Timing is probably going to be one of the trickier subject for me to talk about… Mostly because it’s something I cheat a lot and it’s one of those things that I just draw what I feel is right.
- The further apart your drawings are, the faster the animation will go
- The closer together your drawings are, the slower the animation will go
Timing out your animation like this will make it look nice and smooth and whatnot.
Your main key poses will always be the most extreme position your character can go. The frames in between just show us how fast they get there. It’s good to vary how fast or slow the character is moving depending on what they’re thinking or doing.
But for the sake of this tutorial, here’s how to go from pose to pose with TVPaint!
So here we’ve got two poses:
As you can see, I’ve got the light box turned on. I made a new frame between my two keys and now all I have to do is draw between the lines!
There. One inbetween down. I gave the screen left hand a bit of drag (making that pose a bit more of a breakdown) to offset it from the other hand a bit… I just realized he’s totally twinning throughout, oops. I don’t feel like fixing it. :T
It may seem a bit confusing at first, but you just have to go through it bit by bit. I usually start with the eyebrows, which is why I coloured them in. Makes it easier to see. This is also where I use the , and . keys to flip back and forth a LOT to see the motion. It’s difficult sometimes to see where a line should go when you have a character this detailed, so flipping helps a bunch. (:
From here, to add more of an ease-in from the first pose, I would put another frame before this one and draw between the lines there. If I want more of an ease-in, I’d add another frame before that one. If I want an ease out as well, I’d put another frame after this one, then another after that one and so on.
Just make sure your inbetweens are always half of the previous space… If that makes sense. Lemme try another way… Make sure you’re always drawing your inbetweens so that they’re half of what the space between the previous two frames was so that it creates a nice smooth settle. Otherwise you’ll get some weird timing where your character will slow down, then speed up again and then slow down again. Make it nice and smoooooth
And remember!! You don’t have to have a drawing on every single frame. Inbetweening mostly just makes it look nice and makes your actions read clearer. If you find yourself just tracing the same lines over and over again, hold the pose and do the lip sync on another layer.
Also, I have my settings set to 24 frames per second and I animate on twos, meaning I only have one drawing for every two frames. Sometimes I animate on ones for really fast bits or if I want to speed up the timing just a little bit.
Here’s my inbetweened animation!
I noticed he was being held for too long during “NOT” so I opened his eyes and added an inhale right before he goes down for “a”.
I uploaded a Quicktime of this here with the frame numbers (keyframes are circled, the B stands for breakdown): http://notquitenormal.skarrbag.com/animations/moron.mov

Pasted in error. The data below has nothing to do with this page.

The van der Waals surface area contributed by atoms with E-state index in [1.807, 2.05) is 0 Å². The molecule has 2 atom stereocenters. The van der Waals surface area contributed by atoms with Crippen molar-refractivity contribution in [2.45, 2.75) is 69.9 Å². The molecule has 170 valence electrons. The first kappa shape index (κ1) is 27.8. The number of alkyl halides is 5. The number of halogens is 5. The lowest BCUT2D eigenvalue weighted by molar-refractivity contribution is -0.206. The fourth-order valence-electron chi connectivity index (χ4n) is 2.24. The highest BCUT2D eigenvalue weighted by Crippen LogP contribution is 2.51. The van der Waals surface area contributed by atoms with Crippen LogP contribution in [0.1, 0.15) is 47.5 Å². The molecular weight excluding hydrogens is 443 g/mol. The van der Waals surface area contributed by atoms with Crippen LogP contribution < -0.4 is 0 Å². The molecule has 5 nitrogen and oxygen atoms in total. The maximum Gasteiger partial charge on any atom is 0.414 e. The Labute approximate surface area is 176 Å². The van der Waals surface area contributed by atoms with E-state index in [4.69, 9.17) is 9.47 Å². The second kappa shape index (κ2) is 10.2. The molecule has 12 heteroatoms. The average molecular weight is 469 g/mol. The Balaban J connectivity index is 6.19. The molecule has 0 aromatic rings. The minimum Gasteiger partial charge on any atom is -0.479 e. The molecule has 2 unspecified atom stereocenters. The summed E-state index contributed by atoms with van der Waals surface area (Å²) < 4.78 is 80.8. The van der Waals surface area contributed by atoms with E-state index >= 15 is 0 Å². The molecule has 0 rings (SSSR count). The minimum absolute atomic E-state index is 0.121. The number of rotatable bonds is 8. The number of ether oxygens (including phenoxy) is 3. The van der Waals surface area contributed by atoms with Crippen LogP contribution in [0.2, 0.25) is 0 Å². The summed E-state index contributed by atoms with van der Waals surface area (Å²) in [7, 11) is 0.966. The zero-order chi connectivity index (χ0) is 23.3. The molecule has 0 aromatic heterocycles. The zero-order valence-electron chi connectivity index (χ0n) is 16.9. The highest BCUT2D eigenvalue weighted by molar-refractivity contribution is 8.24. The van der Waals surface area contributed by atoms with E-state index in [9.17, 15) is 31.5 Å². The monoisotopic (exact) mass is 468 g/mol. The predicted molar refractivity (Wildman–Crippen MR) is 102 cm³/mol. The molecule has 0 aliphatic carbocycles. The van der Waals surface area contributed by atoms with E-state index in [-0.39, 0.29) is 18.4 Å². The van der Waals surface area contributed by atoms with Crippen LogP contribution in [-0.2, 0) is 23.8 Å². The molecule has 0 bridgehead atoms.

So yeah, you can look through that frame by frame with your arrow keys if you want. Don’t judge me on some of those inbetweens, I just wanted to get this done, haha.
Girls wearing men’s pants
Men wearing skirts or other feminine clothing
Any gender wearing whatever the fuck they want
Any gender deciding to get naked with you
People complaining about how you shouldn’t wear a certain piece of clothing because you aren’t that gender or you’re too fat or you’re too skinny or just tell you that their opinion is to be listened to
Inbetween is a Social Construct!
Over the last couple of months I learned that I’m considered an “inbetween.” (see: fyinbetweensies) This means that I’m bigger than a size 6 and smaller than an 18. I feel like that encompasses most women today, however by calling ourselves “inbetweens” we are reinforcing the notion that 0-6 is “normal” for everyone. We’re also making a point of unnecessarily separating ourselves from the “plus size” bunch.
Truthfully though, does any actual person relate to and identify with these labels?
On Saturday morning I woke up to something better than cartoons. I woke up to a phone call from one of my favorite fashion bloggers, Nadia Aboulhosn. We talked a lot about our style, working on our blogs, and being seen as “curvy/plus-size fashion bloggers” instead of just being “fashion bloggers.” We agreed that we want our blogs to be for everyone, not just people that are “our size,” and we resented the notion that our work may only be viewed through the filter of a dress size.
It doesn’t matter what dress size you wear. We all know about vanity sizing, it’s just a way to label a product that has no reflection on who you are in terms of worth and beauty. So I’m asking, why do we embrace that but still categorize ourselves? Why are we calling ourselves “inbetweens” and taking on a new label when the truth is, there are no lines that we haven’t built ourselves?
Inbetween is a social construct. WE JUST ARE. No dividers: this is what being a broad is all about. Caroline and I don’t photoshop, we don’t always wear make up, or shave, or even shower before taking pictures for Broadist. We just are and we’re proud of it.
When we look at who is following Broadist, we find women (and all sexes/genders) of different shapes and sizes all over the world. This diversity is incredibly inspiring. We are extremely grateful for your support, and we want to motivate you to just be, and to be unapologetic while you do so.